The blographies of tho elder Mrs. Adams, Mrs. Hamilton, and Mrs. Madison will be eontinued in tho November and sueeeeding numbers.

We eopy the following, as it is partieularly suitable to a elass of persons who eeme under the head of "slow" subseribers. The truth i^ homely, but not the less foreible:—

"N Ox-pavin0 Sersouxers.—Wagon* eannot run without

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wheels, boats witbout steam, bull-frogs jump witbout legs, or a newspaper be earried on, an everlasting time, no more than a dog ean wag his tail when he has none. Our subseribers are all good; but what good does a man's goodness do when it don't do you any good? We have no doubt every one thinks that all havo paid exeept him, and, as we are a elever fellow, and his is a little matter, it will make no differenee. It would not, if it were only eonfined to a dozen or a hundred eases; but when the dow fever seisses most all, the eomplaint is altogether too general. As the bull-frog said,' It's fun for you; but it's death to us.'"

Sinnisieant Sinn.—A eloekmaker in New York has the sign of a eloek, on the faee of whieh a boy is represented as undergoing a flagellation from his master for eoming too late to sebool. His exeuse is, "Mother has no eloek." As eloeks and watehes are merely the representatives of passing time, as at present eonstrueted, it has appeared to us that the ingenious deviee of the New York eloekmaker might be extended so as to remind others of "larger growth" than the sebool-boy, of some of their more important moral and soeial duties. We eould point out many maxims, had we the leisure at this time, whieh would be of universal applieation, and whieh would be likely to produee a great moral reform. But, as wo have not the leisure at this time, owing to the faet that " time is money," and that money is the means by whieh we live, and amuse and bope to instruet our readers, we ean only, and briefly, mention one deviee whieh the wbole fraternity of editors througbout the eountry would like to see engraven on all the eloeks iu the bouses, and on all the watehes at the sides of all the ladies and in the fobs of all the gentlemen, the simple words, "pat The Paintea!" Oh, eonseienee, eonseienee, bow eould you evade sueh emphatie admonitions made to you bourly by the reeords of time, dunning you ineessantly for the fulfilment of your promises!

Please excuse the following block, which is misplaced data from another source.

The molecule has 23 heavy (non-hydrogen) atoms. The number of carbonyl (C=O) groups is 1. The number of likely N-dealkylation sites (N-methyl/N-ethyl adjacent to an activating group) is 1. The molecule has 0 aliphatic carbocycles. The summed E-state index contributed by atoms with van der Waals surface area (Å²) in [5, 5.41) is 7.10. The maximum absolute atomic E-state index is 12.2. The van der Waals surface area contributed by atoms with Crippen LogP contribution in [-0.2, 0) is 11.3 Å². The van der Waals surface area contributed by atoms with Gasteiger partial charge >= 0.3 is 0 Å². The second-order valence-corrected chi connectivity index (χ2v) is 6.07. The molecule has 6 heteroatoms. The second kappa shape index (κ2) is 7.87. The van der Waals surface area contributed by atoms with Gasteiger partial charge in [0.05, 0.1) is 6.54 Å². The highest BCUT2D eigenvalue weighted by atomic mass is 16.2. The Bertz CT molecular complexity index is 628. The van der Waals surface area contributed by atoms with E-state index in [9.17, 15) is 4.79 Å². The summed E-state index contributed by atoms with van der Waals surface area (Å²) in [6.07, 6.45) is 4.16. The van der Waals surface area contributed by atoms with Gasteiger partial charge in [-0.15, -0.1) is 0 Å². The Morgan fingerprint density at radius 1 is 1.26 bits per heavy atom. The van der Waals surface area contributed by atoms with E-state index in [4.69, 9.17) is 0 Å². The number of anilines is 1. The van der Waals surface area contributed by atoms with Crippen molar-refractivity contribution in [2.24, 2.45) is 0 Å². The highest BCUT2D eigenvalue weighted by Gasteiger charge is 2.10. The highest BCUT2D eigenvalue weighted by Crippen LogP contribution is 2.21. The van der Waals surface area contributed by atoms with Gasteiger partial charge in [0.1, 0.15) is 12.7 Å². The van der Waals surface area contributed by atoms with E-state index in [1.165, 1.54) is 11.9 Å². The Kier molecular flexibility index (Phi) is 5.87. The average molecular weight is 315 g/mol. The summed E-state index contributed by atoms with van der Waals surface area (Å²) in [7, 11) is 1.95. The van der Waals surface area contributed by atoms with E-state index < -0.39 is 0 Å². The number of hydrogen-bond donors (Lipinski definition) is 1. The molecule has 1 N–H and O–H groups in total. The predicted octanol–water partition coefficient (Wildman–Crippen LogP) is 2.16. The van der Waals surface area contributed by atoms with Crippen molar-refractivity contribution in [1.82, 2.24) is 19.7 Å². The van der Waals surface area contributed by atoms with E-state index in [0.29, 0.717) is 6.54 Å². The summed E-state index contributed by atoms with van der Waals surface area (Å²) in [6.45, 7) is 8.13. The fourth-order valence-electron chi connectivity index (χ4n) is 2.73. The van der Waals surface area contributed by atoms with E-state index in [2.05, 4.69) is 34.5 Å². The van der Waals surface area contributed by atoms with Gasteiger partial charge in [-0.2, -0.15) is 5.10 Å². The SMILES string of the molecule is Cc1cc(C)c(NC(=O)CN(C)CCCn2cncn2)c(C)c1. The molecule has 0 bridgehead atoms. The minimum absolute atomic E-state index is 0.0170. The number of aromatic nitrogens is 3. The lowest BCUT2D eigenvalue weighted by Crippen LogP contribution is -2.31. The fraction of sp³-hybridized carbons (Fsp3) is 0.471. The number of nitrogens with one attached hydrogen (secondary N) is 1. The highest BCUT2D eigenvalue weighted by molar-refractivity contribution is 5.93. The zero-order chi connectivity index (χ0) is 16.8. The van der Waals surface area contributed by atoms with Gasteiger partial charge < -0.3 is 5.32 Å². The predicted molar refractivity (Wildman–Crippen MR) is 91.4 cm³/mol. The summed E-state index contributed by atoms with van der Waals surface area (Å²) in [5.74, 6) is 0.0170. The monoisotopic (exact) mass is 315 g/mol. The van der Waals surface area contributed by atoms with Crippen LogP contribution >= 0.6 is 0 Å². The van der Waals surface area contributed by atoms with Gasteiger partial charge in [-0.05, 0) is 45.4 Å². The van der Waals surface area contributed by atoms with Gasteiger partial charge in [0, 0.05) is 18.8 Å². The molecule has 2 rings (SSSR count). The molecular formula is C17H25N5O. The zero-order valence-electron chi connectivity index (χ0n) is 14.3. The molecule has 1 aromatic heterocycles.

We eall attention to the advertisement of Dr. Avar's medieines, published on the eover of this number.

We have reeeived a eard printed at the offiee of the "Minden (La.) Ilerald." Some of our job printers in this eity would like to know hew sueh neat work is done. It is really one of the prettiest business eards wo ever saw, and a credit to any offiee.

Enttoahl Duties.—We find the following paragraph in the " Life of Lord Jeffrey," reeently published in Philadelphia by Lippineott, Grambo, & Co. We eommend it to the eonsideration of our literary readers, and espeeially to sueh as may have adopted the erroneous idea that any person having the advantages of genius and a warm imagination, and wbo ean write with ease and faeility, is fully eapable of performing all the duties required of an able editor. Alas! but few of tbose wbo have never experieneed the eare and anxiety, the wearisome labors, and mental and physieal exhaustion that attend the seleetion and management of other men's produetions, and the preparing them for the publie aeeeptanee, ean well eoneeive the amount of literary drudgery performed by an editor, wbo but seldom has the time, or enjoys the pleasure of inditing his own theughts and his own views preeisely in his own language :—

"Jeffrey's value as editor was Inealeulable. He had not only to revise and arrange eaeh number after its parts were brought together, but, before he got this length, he, like any other person in that situation, had mueh diffieult and delieate work to perform. He had to diseover, and to train autbors; to diseern what truth and the publie mind required; to suggest subjeets; to rejeet, and, more offensive